6,000 more jobs about to vanish
Amused Slew

Minneapolis, MN

#138 Feb 12, 2013
Amused Slew wrote:
<quoted text>Poor trolls, did your fishy wife leave, so you're switching "teams" ??? LMAOROTFU~! GOOD !!!
Slewsie dear, why do you repeat yourself so much? It's the experimental medications they have you on, isn't it?
Amused Slew

Kent, WA

#139 Feb 12, 2013
Poor gay troll, pot/kettle... Pot/kettle.

Poor trolls, did your fishy wife leave, so you're switching "teams" ??? LMAOROTFU~! GOOD !!! Try con, use VodKa ~!

Funny, bushwhacker missed the convention, so who doesn't respect THEM ??? LMAOROTFU~!

Pretty sad, you're so stupid...
Amused Slew

Minneapolis, MN

#140 Feb 12, 2013
Amused Slew wrote:
Poor gay troll, pot/kettle... Pot/kettle.
Poor trolls, did your fishy wife leave, so you're switching "teams" ??? LMAOROTFU~! GOOD !!! Try con, use VodKa ~!
Funny, bushwhacker missed the convention, so who doesn't respect THEM ??? LMAOROTFU~!
Pretty sad, you're so stupid...
Slewsie dear, why do you repeat yourself so much? It's the experimental medications they have you on, isn't it?
digger

Saint Paul, MN

#141 Feb 12, 2013
Amused Slew wrote:
It's President Obama, whether your 3rd grade mind realizes it or not...
He's not MY "president".

Isn't that what all you lefty communists said about George W. Bush?

You betcha.

So GO POUND SOME SAND.
Amused Slew

Kent, WA

#142 Feb 12, 2013
Poor gay troll, pot/kettle... Pot/kettle.

Poor trolls, did your fishy wife leave, so you're switching "teams" ??? LMAOROTFU~! GOOD !!!

Try con, use VodKa ~!

Funny, bushwhacker missed the convention, so who doesn't respect THEM ??? LMAOROTFU~!

Pretty sad, you're so stupid...
Amused Slew

Kent, WA

#143 Feb 12, 2013
digger wrote:
<quoted text>
He's not MY "president".
Isn't that what all you lefty communists said about George W. Bush?
You betcha.
So GO POUND SOME SAND.
Yeah, and the worker aren't fellow Americans, because THEY have brains/jobs. You're simply a racist, moron tranny.
Amused Slew

Minneapolis, MN

#144 Feb 12, 2013
Amused Slew wrote:
<quoted text>Yeah, and the worker aren't fellow Americans, because THEY have brains/jobs. You're simply a racist, moron tranny.
OMG! OMG! What will we do? The Spell Check Queen of Topix made a typo. What will we do? This doesn't happen more than 87 or 88 times a day. What will we do?
Seattle Slew have at it

Minneapolis, MN

#148 Feb 12, 2013
Amused Slew wrote:
<quoted text>
OMG! OMG! What will we do? The Spell Check Queen of Topix made a typo. What will we do? This doesn't happen more than 87 or 88 times a day. What will we do?
Spelling, grammer, sentence structure.

How can it be???

Smart Liberal

“The one and only Smart Liberal”

Since: Aug 12

Former MN Tax Payer

#153 Feb 13, 2013
digger wrote:
<quoted text>
He's not MY "president".
Isn't that what all you lefty communists said about George W. Bush?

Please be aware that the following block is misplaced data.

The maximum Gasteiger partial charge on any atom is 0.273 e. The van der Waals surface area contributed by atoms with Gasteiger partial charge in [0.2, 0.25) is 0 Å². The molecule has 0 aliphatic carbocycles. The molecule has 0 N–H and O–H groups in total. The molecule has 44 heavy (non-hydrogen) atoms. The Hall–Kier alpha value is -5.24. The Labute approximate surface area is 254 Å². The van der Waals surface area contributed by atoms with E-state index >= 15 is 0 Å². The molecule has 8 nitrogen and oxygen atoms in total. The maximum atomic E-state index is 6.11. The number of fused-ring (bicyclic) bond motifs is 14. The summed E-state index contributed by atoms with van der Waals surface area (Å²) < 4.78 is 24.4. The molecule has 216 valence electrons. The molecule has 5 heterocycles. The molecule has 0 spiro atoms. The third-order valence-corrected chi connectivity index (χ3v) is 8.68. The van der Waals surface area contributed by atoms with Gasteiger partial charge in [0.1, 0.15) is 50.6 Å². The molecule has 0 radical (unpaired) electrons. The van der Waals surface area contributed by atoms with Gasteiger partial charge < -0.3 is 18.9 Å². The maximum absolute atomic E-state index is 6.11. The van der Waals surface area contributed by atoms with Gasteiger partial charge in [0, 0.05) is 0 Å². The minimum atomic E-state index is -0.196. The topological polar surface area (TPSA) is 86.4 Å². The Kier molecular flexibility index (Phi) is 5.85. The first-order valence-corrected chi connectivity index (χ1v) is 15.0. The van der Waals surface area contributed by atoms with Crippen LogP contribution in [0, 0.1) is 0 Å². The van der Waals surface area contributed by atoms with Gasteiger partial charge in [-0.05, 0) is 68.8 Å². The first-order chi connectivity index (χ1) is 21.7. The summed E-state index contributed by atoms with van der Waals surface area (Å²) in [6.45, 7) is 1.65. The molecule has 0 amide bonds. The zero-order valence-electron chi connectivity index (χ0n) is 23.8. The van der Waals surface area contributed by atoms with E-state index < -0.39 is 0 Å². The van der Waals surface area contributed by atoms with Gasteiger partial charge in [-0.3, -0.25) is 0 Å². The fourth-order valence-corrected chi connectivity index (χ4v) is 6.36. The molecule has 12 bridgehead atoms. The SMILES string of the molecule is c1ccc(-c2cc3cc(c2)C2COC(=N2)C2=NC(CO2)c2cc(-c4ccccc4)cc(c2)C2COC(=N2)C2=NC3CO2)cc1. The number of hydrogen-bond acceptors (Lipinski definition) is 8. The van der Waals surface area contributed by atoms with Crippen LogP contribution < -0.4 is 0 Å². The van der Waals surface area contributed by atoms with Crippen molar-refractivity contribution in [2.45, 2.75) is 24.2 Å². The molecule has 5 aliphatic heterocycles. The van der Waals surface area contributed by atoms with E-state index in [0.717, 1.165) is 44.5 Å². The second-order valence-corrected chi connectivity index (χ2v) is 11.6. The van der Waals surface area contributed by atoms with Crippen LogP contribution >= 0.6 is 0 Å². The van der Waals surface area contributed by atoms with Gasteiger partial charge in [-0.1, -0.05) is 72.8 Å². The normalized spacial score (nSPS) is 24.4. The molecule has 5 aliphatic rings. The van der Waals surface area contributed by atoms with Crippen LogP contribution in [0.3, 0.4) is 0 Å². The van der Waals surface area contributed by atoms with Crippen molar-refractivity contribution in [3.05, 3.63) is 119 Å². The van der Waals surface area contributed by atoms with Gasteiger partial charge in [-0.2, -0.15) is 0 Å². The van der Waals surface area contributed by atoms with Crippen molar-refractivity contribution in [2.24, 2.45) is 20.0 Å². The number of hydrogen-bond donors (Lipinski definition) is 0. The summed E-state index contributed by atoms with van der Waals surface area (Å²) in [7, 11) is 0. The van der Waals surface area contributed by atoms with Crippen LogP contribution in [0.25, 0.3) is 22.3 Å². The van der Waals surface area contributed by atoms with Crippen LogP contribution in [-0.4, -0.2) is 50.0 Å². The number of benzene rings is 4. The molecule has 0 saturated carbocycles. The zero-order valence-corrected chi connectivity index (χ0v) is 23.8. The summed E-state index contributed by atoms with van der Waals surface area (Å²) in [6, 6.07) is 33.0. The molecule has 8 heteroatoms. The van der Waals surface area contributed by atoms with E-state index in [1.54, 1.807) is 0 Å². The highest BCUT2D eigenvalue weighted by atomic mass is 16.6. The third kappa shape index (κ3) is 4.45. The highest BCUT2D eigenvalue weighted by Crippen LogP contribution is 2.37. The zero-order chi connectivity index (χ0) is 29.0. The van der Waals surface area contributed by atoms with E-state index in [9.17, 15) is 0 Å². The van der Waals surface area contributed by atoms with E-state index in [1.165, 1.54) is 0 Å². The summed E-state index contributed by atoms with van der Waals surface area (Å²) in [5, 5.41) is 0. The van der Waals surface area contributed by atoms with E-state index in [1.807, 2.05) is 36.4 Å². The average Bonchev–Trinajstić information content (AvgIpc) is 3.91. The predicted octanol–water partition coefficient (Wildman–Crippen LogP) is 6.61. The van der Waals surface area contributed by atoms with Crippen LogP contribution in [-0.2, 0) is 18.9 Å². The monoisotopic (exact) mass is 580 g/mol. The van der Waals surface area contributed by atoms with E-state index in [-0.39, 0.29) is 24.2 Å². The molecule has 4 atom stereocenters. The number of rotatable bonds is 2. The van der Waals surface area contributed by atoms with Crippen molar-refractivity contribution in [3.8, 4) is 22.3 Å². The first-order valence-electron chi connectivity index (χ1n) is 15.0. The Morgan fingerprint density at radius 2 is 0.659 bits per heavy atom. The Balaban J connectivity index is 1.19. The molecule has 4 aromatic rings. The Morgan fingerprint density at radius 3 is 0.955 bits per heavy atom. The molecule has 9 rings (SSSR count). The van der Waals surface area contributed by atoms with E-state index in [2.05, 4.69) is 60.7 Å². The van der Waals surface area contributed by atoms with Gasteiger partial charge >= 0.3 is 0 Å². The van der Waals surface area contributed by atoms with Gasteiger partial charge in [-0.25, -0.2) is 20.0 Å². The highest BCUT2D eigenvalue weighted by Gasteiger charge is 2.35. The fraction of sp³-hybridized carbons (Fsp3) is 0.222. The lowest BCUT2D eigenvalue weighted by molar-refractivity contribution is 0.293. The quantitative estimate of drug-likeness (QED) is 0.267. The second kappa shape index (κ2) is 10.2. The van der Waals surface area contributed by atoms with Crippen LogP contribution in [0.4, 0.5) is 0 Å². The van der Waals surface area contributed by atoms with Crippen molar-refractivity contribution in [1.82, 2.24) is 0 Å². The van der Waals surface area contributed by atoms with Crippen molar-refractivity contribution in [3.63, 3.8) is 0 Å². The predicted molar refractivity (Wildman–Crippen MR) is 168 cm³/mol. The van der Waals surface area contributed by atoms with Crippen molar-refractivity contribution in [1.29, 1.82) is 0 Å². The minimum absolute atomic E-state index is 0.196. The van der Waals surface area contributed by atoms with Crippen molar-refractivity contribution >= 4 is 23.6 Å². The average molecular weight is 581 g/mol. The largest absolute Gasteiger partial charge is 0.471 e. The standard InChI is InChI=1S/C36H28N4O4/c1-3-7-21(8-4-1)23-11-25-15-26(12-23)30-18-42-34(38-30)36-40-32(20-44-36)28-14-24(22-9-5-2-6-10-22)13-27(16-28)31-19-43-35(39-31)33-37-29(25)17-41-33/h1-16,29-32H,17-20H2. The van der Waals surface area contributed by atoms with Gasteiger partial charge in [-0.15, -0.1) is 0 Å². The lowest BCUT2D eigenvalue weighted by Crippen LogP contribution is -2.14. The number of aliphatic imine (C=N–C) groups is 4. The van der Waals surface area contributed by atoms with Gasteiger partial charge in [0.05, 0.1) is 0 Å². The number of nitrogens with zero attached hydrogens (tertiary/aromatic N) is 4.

You betcha.
So GO POUND SOME SAND.
I wonder why the Lib's memories are so short term when it comes to the abuse they heaped upon GWB?

I think I read where it was NotA that sod something like: Turn about is fair play. It is.

Obama is an abject failure. His base of support is the moocher class of citizens and illegals. To say anything else is dishonest.
Amused Slew

Kent, WA

#155 Feb 13, 2013
Smart Liberal wrote:
<quoted text>
I wonder why the Lib's memories are so short term when it comes to the abuse they heaped upon GWB?
I think I read where it was NotA that sod something like: Turn about is fair play. It is.
Obama is an abject failure. His base of support is the moocher class of citizens and illegals. To say anything else is dishonest.
So, anchor baby Rubio is a Obama supporter, huh ?? If he is ...nice TANK JOB ~!
Amused Slew

Kent, WA

#156 Feb 13, 2013
The workers that clean and protect corporate buildings throughout Minneapolis and St. Paul, Minn. are employed by major multibillion dollar corporations including Target, Wells Fargo and U.S. Bank, but many of these janitors and security guards earn only the state minimum wage of $7.25 per hour.

These wages are far below a decent living wage needed to keep families out of poverty.

According to the Massachusetts Institute of Technology (MIT) Living Wage Calculator, a single person would need to make $9.11 per hour in the state of Minnesota in order to make a living wage, a calculation for a decent standard of living based on the cost for food, transportation, housing and other basic expenses.

The issue also concerns employers decisions to move many workers to part-time work, a common trend across America.“I think that this is a story that a lot of people across can related to. They want to move people from fulltime to part time work, shirking their responsibilities to provide healthcare,” added Morillo.

According to the U.S. Bureau of Labor Statistics, there are more than 371,000 workers represented by unions in Minnesota. With 15 percent of the workforce unionized, Minnesota stands well above the national average, a paltry 11.3 percent according to recent reports. This marks are record 100-year low in union membership.

Union activism may be surging in the Twin Cities, however, the action bucks national trends as state legislators continue to show bipartisan support for right to work legislation in an attempt to crush union organizing and collective bargaining.

There are now 24 states with right to work legislation in the U.S., a sign that union organizing is diminishing in strength across the the country. Michigan, home to 700,000 union workers became the latest state to pass right to work legislation December 2012, limiting the right of workers to collectively bargain.

Representatives from the AFL-CIO and the United Auto Workers (UAW) vow to carry on the fight to repeal the legislation by organizing voters in the lead up to the 2014 midterm elections. Union representatives hope to usher in new, labor-friendly representatives who will overturn the law.